Whoever you were on Commencement Day, whatever others expected of you - well, that's done. Now you get to reinvent yourself. If you were always the super-neat one, you get to loosen up. If you were the class clown, you get to try being serious.
    Treat every class as if it's important. You never can tell. Even if you don't become an astronomer, that astronomy class that filled a requirement may turn out to be valuable. You'll acquire study skills that will help you in the next class. Or some star-filled night you may lie on the grass with your children and teach them about the wonders of this universe.
    Have faith in yourself. Most wonderful, successful people never went to the stage for an award. Many were a lot like you. They kept their minds and hearts open, found a niche, and made the most of it.
    So can you. Congratulations.

    Thursday, April 21, 2016

    Helping Kids Reinterpret a Problem Situation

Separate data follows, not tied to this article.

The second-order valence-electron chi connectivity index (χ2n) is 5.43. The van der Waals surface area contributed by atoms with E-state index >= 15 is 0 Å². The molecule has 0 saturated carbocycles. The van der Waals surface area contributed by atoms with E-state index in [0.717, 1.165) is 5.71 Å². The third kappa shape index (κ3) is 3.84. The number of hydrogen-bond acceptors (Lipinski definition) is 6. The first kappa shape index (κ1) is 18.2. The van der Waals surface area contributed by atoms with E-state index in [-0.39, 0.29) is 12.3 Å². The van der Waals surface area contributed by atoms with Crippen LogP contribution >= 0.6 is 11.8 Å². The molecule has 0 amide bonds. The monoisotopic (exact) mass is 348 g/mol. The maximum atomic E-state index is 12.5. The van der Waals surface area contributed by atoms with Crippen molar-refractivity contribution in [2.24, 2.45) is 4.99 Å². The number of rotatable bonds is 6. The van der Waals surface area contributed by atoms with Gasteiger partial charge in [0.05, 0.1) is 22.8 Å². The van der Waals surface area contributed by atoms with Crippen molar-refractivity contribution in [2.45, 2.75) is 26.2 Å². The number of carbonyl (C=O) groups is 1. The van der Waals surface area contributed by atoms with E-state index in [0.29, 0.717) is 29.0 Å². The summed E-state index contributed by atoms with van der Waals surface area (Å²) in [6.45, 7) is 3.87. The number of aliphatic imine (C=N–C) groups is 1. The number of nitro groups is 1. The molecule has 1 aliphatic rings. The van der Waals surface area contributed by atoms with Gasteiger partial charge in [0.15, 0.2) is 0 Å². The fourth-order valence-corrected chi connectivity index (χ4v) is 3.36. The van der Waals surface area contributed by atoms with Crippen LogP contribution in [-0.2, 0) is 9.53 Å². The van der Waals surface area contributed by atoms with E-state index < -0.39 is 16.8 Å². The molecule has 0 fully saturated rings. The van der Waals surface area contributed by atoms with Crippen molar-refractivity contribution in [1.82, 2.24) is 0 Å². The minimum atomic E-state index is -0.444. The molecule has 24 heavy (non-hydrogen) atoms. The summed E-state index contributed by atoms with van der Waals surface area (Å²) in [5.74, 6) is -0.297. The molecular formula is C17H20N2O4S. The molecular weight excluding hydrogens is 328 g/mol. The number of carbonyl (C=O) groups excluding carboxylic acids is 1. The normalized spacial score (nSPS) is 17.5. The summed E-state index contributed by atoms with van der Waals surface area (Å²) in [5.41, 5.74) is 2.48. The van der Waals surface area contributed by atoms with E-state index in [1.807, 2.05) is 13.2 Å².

In working with parents this is a chapter from my book that I often share and get consistent feedback that it has helped.  

    Helping kids frame an experience

             One of the most powerful ways that a parent can help a child is by helping the child properly frame an experience, especially an unpleasant one. After 30 years of working with parents this has come to be one of the most useful concepts.  It allows a child to interpret an experience in a way that does not amplify the feeling of hurt, of being a victim or powerless.
             One common situation where this can apply is when a child is being bothered by another. We are sometimes too quick to label such behavior as bullying. If it is, we should address it fully, but it is often bothersome, teasing or annoying behavior.
             An example of this occurred when a friend’s first grade daughter reported that some of the girls in another first grade were making faces at her and making negative comments about the way she did the bars on the play structure. I urged the woman to speak with the teacher to simply make her aware so that she could remind all children of the unacceptable nature of such behavior.
    In addition to that, the mother went to the playground with her daughter on the weekend. She was thinking the girl might benefit from a little practice, so she could feel more confident on the bars. What the mother actually discovered was that her daughter was able to do 2 rungs per swing, better than the other children.